I'm a designer, not a programmer.


I was going to post this as a reply in this thread, probably very near this post on the forum, but the author meant "art" by design, I am thinking actual game design, but this post got me thinking.

I'm a designer, not a programmer. I have friends who work in code, and they have talked about how they think and sometimes dream in code. I know how to code, I've been using GML for a long time now. But my projects usually end up in some kind of limbo because I'm not a programmer. The short version of my day job is "problem solver". People come to me with issues, or I see them myself, and it's my job to do something about it. I think in terms of "how can this be better?". In my time developing games, I'm usually spending most of my time at my notepad, in excel, docs, forums, GDC archives, using the resources around me to create mechanics, not crunch code.

I can spend months on a project on paper, on whiteboards, but never get it into code. On my laptop as I type now, I have a folder of unused mechanics and sometimes whole game ideas surrounding them. It's a shame because I tend to get lost in these ideas, and I don't think most of them will see the light of day because I'm not the most skilled programmer. Rather, I tend to get lost in the loop of iteration over iteration, with no end product coming to light.

Not to say I haven't finished a game. I have a few under my belt! Last summer, I spent most of it developing a mobile game that never saw release. It's sitting on my computer now, but I don't want to pay to renew my Apple developer account right now ;). When it came to developing this specific game (I don't remember the exact timeline) it was something like 2.5 months of "what is this?" and "how can this be better?" and "is this actually fun?", followed by iteration over iteration over iteration. The actual programming work only took about two weeks. I teamed up with an online friend of mine who is a talented pixel artist, and one of his friends composed a few tracks, and it came together! Rewarding as this experience was, I can't help but also remember how absolutely burnt out I felt after a few weeks of spending all my spare time in GMS. I have a huge amount of respect for those of you who can. Not only in Game Maker, but those who can code or work on something important to them full time like that.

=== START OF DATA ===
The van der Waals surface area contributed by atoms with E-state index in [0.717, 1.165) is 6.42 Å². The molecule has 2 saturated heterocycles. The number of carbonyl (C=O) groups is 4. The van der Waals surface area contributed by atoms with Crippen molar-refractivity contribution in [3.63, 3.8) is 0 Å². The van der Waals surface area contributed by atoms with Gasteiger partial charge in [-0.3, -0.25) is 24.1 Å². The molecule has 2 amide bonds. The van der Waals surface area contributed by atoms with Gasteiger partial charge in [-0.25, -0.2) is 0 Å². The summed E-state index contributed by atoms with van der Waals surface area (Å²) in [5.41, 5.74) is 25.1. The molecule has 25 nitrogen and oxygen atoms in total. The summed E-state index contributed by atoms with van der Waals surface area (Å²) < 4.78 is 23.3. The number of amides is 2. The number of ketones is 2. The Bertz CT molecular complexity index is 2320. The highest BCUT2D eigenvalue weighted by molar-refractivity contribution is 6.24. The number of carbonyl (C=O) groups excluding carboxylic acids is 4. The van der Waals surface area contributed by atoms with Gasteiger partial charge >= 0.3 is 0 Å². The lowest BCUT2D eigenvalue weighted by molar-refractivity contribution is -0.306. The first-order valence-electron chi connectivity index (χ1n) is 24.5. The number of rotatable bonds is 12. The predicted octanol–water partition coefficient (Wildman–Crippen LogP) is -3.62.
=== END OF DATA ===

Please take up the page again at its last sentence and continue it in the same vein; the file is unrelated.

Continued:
Honestly, I'm not totally sure what the point of this post is. Maybe it's that I want to let you all know it's okay to not finish every project. Maybe I wanted to share my personal experience. Maybe I want to remind you that nobody (or, at least, very few of us!) are truly a jack of all trades. Maybe I was just thinking about how we all have our strengths and weaknesses. I suspect it's a combination of all of these, but you get out of it what you will :)

I'd encourage you to think about it, and if you're up for it, reply with what you are and what you aren't! Some of us are programmers and not designers, some of us are pixel artists and not composers. Some of us are creative thinkers, but not game designers. But we are all in this together, and we are all awesome. Thank you.